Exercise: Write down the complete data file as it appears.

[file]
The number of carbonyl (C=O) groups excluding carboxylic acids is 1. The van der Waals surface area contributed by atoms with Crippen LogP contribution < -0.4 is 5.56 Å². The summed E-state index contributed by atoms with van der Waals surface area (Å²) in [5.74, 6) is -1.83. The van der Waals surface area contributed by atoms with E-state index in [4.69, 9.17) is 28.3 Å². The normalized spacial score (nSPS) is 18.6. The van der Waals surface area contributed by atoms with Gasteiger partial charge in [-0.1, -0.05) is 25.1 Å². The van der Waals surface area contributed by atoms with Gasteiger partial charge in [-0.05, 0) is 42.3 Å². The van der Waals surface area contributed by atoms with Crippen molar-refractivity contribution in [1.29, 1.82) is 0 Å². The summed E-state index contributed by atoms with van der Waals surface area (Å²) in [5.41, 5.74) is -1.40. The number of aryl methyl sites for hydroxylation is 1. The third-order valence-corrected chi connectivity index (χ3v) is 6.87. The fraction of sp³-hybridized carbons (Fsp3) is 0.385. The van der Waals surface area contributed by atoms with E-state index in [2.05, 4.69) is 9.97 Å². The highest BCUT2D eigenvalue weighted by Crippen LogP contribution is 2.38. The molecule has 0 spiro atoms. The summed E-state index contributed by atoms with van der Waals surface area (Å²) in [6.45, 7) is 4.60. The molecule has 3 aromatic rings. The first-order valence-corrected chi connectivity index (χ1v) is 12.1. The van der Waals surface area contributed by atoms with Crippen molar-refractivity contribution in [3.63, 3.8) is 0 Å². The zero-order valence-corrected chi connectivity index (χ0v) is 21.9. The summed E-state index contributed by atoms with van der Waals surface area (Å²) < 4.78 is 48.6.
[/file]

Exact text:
The number of carbonyl (C=O) groups excluding carboxylic acids is 1. The van der Waals surface area contributed by atoms with Crippen LogP contribution < -0.4 is 5.56 Å². The summed E-state index contributed by atoms with van der Waals surface area (Å²) in [5.74, 6) is -1.83. The van der Waals surface area contributed by atoms with E-state index in [4.69, 9.17) is 28.3 Å². The normalized spacial score (nSPS) is 18.6. The van der Waals surface area contributed by atoms with Gasteiger partial charge in [-0.1, -0.05) is 25.1 Å². The van der Waals surface area contributed by atoms with Gasteiger partial charge in [-0.05, 0) is 42.3 Å². The van der Waals surface area contributed by atoms with Crippen molar-refractivity contribution in [1.29, 1.82) is 0 Å². The summed E-state index contributed by atoms with van der Waals surface area (Å²) in [5.41, 5.74) is -1.40. The number of aryl methyl sites for hydroxylation is 1. The third-order valence-corrected chi connectivity index (χ3v) is 6.87. The fraction of sp³-hybridized carbons (Fsp3) is 0.385. The van der Waals surface area contributed by atoms with E-state index in [2.05, 4.69) is 9.97 Å². The highest BCUT2D eigenvalue weighted by Crippen LogP contribution is 2.38. The molecule has 0 spiro atoms. The summed E-state index contributed by atoms with van der Waals surface area (Å²) in [6.45, 7) is 4.60. The molecule has 3 aromatic rings. The first-order valence-corrected chi connectivity index (χ1v) is 12.1. The van der Waals surface area contributed by atoms with Crippen molar-refractivity contribution in [3.63, 3.8) is 0 Å². The zero-order valence-corrected chi connectivity index (χ0v) is 21.9. The summed E-state index contributed by atoms with van der Waals surface area (Å²) < 4.78 is 48.6.